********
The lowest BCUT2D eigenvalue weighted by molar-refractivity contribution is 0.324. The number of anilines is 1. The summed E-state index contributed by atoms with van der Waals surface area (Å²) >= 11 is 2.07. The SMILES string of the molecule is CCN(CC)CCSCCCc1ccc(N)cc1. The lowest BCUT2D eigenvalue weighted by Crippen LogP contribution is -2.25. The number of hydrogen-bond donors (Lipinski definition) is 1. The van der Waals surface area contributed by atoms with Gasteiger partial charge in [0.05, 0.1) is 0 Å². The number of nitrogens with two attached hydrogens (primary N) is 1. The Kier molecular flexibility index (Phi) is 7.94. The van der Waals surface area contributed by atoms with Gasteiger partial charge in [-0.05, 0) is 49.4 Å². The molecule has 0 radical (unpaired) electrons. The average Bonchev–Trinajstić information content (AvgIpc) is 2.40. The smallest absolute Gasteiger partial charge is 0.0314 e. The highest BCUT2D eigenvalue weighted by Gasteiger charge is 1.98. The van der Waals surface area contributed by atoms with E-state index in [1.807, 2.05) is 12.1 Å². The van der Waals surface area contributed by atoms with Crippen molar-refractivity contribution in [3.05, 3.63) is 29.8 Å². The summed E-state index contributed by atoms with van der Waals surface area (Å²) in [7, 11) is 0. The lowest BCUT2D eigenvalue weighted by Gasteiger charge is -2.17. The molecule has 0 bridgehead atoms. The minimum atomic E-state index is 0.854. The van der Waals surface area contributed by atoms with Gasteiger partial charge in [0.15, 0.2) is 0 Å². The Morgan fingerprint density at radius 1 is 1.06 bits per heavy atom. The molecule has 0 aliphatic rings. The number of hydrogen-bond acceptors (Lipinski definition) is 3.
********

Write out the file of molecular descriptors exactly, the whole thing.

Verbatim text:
The lowest BCUT2D eigenvalue weighted by molar-refractivity contribution is 0.324. The number of anilines is 1. The summed E-state index contributed by atoms with van der Waals surface area (Å²) >= 11 is 2.07. The SMILES string of the molecule is CCN(CC)CCSCCCc1ccc(N)cc1. The lowest BCUT2D eigenvalue weighted by Crippen LogP contribution is -2.25. The number of hydrogen-bond donors (Lipinski definition) is 1. The van der Waals surface area contributed by atoms with Gasteiger partial charge in [0.05, 0.1) is 0 Å². The number of nitrogens with two attached hydrogens (primary N) is 1. The Kier molecular flexibility index (Phi) is 7.94. The van der Waals surface area contributed by atoms with Gasteiger partial charge in [-0.05, 0) is 49.4 Å². The molecule has 0 radical (unpaired) electrons. The average Bonchev–Trinajstić information content (AvgIpc) is 2.40. The smallest absolute Gasteiger partial charge is 0.0314 e. The highest BCUT2D eigenvalue weighted by Gasteiger charge is 1.98. The van der Waals surface area contributed by atoms with E-state index in [1.807, 2.05) is 12.1 Å². The van der Waals surface area contributed by atoms with Crippen molar-refractivity contribution in [3.05, 3.63) is 29.8 Å². The summed E-state index contributed by atoms with van der Waals surface area (Å²) in [7, 11) is 0. The lowest BCUT2D eigenvalue weighted by Gasteiger charge is -2.17. The molecule has 0 bridgehead atoms. The minimum atomic E-state index is 0.854. The van der Waals surface area contributed by atoms with Gasteiger partial charge in [0.15, 0.2) is 0 Å². The Morgan fingerprint density at radius 1 is 1.06 bits per heavy atom. The molecule has 0 aliphatic rings. The number of hydrogen-bond acceptors (Lipinski definition) is 3.